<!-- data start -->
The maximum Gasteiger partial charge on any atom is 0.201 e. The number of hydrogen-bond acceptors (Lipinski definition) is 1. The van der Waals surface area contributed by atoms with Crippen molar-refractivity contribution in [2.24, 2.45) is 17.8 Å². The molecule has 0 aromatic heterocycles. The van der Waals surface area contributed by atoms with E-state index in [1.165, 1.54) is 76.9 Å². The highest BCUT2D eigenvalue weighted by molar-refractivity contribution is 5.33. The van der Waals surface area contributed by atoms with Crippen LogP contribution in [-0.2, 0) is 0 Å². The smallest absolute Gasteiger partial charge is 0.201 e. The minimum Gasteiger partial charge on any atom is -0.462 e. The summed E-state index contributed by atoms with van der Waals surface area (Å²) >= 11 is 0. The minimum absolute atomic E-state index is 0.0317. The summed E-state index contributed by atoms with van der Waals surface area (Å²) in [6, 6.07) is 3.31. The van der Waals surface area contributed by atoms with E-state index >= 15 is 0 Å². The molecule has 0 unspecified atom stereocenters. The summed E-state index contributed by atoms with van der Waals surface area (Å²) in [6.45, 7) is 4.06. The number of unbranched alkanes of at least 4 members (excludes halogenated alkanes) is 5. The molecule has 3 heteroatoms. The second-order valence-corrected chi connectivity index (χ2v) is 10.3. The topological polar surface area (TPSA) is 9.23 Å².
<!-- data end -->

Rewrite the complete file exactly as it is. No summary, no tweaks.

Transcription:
The maximum Gasteiger partial charge on any atom is 0.201 e. The number of hydrogen-bond acceptors (Lipinski definition) is 1. The van der Waals surface area contributed by atoms with Crippen molar-refractivity contribution in [2.24, 2.45) is 17.8 Å². The molecule has 0 aromatic heterocycles. The van der Waals surface area contributed by atoms with E-state index in [1.165, 1.54) is 76.9 Å². The highest BCUT2D eigenvalue weighted by molar-refractivity contribution is 5.33. The van der Waals surface area contributed by atoms with Crippen LogP contribution in [-0.2, 0) is 0 Å². The smallest absolute Gasteiger partial charge is 0.201 e. The minimum Gasteiger partial charge on any atom is -0.462 e. The summed E-state index contributed by atoms with van der Waals surface area (Å²) >= 11 is 0. The minimum absolute atomic E-state index is 0.0317. The summed E-state index contributed by atoms with van der Waals surface area (Å²) in [6, 6.07) is 3.31. The van der Waals surface area contributed by atoms with E-state index >= 15 is 0 Å². The molecule has 0 unspecified atom stereocenters. The summed E-state index contributed by atoms with van der Waals surface area (Å²) in [6.45, 7) is 4.06. The number of unbranched alkanes of at least 4 members (excludes halogenated alkanes) is 5. The molecule has 3 heteroatoms. The second-order valence-corrected chi connectivity index (χ2v) is 10.3. The topological polar surface area (TPSA) is 9.23 Å².